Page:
Now, I owned Ten at the time, but I didn’t spend much time with it. I picked it up at Disc-Go-Round on one of my many trips there, but I had fallen in love with the Alice in Chains Unplugged album, so I wasn’t really listening to much else. And to be honest, I don’t know if I’d even ever heard the song “Black” before I met Brandon, which I know means I was living under a rock, but remember, I only listened to rap or watched the videos on MTV, and since “Jeremy” was the only Pearl Jam video on any sort of rotation back in the day, I just soaked that song up as much as I possibly could and then went back to my wannabe gangsta-ass ways.
Was anybody else terrified by Ed’s facial expressions in this video?!
So when I heard “Black” for the first time in the spring of my junior year of college, it wasn’t the studio version. Instead, it was the only version our ears should ever want to hear the song—live. The Live on Two Legs recording of “Black” is still my favorite rendition because the band rings out every ounce of raw emotion in that performance. I remember getting completely lost in the genuine heart-felt pain of the lyrics, and as the cathartic ending crescendoed, I was left in a trance. I could feel Mike’s guitar solo pleading for the woman in the song to come back, and Jeff, Ed, and Stone’s “doo doo doo doo-doo doos” sounded like a man sobbing over the loss of his one true love. Having gone through the break-up of my first girlfriend a year before, I couldn’t help but be taken back to that emotional pain right there in Brandon’s car.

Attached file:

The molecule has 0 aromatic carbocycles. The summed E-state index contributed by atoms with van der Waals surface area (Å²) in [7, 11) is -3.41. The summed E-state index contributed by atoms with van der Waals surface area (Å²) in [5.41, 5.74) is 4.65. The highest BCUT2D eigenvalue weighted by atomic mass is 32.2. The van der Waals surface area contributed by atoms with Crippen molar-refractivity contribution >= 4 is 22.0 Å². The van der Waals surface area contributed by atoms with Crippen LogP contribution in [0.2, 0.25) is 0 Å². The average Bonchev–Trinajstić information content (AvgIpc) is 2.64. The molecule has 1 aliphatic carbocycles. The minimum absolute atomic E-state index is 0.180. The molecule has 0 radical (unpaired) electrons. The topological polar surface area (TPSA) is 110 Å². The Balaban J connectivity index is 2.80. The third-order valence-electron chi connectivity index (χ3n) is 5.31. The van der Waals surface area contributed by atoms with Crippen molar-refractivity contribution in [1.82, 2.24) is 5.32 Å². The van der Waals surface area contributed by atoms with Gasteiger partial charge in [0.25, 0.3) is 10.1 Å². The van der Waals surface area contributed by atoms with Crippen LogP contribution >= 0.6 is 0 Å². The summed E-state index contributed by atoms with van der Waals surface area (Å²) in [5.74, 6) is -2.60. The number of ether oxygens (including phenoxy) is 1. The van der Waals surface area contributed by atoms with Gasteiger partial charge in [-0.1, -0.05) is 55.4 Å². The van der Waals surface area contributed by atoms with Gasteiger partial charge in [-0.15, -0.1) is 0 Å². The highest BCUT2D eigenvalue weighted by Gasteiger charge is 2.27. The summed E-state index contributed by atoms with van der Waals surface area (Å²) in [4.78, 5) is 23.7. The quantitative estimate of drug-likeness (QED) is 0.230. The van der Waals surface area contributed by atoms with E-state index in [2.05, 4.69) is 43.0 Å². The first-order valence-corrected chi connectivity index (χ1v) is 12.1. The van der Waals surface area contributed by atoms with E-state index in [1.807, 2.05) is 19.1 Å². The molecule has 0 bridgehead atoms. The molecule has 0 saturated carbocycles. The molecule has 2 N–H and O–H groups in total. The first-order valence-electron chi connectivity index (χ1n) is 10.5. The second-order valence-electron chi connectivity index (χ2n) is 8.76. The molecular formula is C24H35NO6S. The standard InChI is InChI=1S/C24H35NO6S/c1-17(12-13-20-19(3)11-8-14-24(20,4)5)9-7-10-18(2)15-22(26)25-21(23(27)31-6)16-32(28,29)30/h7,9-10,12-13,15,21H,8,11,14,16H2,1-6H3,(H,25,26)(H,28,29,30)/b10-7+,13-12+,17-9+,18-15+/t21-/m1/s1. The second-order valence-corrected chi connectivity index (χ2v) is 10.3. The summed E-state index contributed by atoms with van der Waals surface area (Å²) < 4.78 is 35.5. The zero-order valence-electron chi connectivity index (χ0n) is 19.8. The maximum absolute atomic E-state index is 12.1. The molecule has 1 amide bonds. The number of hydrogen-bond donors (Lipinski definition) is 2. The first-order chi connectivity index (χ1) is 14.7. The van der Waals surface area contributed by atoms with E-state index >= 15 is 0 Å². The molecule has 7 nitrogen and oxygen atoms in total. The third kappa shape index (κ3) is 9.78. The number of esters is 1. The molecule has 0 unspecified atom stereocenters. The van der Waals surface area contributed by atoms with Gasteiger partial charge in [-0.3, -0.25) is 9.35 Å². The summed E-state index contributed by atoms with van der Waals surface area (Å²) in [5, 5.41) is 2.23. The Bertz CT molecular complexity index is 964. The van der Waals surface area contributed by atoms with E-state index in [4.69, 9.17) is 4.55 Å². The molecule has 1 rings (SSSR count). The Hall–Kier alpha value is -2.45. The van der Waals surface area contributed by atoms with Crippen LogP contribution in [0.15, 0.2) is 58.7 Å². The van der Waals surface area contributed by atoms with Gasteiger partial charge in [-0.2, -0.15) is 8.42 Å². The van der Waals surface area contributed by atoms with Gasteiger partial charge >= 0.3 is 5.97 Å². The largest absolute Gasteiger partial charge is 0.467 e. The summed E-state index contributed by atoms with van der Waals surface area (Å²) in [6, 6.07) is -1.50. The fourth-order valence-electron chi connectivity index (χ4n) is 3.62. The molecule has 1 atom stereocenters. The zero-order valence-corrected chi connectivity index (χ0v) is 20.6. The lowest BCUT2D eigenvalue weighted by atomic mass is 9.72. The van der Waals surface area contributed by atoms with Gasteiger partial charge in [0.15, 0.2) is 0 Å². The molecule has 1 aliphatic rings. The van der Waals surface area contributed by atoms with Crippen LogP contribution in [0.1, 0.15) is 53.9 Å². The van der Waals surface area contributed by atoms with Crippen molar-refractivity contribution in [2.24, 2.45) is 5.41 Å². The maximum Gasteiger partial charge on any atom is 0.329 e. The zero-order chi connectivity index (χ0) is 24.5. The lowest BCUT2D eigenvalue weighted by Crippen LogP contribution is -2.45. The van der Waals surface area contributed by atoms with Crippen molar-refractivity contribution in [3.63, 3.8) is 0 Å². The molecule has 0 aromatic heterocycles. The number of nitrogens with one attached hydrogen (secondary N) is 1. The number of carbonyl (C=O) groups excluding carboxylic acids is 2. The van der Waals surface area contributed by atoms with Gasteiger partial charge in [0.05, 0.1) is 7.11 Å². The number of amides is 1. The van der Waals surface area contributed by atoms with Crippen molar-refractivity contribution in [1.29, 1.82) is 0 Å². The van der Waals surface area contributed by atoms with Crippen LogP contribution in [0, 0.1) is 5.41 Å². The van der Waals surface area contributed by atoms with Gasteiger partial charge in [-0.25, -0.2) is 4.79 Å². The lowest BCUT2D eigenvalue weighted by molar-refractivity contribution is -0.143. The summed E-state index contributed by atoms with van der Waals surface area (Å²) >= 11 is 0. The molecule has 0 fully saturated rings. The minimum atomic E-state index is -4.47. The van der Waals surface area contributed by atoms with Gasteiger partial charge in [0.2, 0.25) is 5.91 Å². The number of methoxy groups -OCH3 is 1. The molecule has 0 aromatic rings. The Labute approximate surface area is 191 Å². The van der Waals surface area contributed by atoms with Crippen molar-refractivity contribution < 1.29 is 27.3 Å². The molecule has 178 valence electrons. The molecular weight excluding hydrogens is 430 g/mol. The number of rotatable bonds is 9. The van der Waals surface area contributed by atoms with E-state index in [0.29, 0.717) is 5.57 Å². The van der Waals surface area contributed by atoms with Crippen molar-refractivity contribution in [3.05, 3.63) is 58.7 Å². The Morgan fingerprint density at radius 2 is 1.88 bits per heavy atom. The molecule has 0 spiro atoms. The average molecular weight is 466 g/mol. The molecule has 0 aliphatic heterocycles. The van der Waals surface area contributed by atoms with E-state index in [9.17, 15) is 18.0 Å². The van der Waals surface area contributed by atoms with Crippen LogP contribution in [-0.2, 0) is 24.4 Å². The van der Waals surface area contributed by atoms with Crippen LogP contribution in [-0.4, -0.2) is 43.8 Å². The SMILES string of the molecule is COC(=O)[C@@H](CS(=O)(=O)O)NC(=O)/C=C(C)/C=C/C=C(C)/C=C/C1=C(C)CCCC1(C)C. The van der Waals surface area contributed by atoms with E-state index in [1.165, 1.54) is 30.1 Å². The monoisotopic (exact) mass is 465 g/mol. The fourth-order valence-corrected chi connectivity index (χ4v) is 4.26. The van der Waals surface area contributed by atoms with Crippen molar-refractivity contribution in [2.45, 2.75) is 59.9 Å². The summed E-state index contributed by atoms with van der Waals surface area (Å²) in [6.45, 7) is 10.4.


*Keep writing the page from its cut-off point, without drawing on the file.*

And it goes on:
(No, I didn’t cry…)
After the song ended, I felt like I had to collect myself and regain my bearings. When I finally found myself again, I thought, My god, that song was so beautiful! I turned to Brandon and said something like, “Wow, that song is amazing!”
“I know!” he said with an amused chuckle. Then he smiled slyly and with wry frankness said, “If you ever tell anyone we listened to that song together, I’ll fucking kill you.”
From that moment on, I needed every Pearl Jam song in my collection immediately. I went to Disc-Go-Round the next week and picked up Vs., Vitalogy, No Code, and Yield. Then I went to Best Buy and bought the recently-released Live on Two Legs album. I suddenly had seven years of music I needed to absorb. The Two Legs album never left my car. It is a great collection of some of Pearl Jam’s best live moments from their 1998 tour.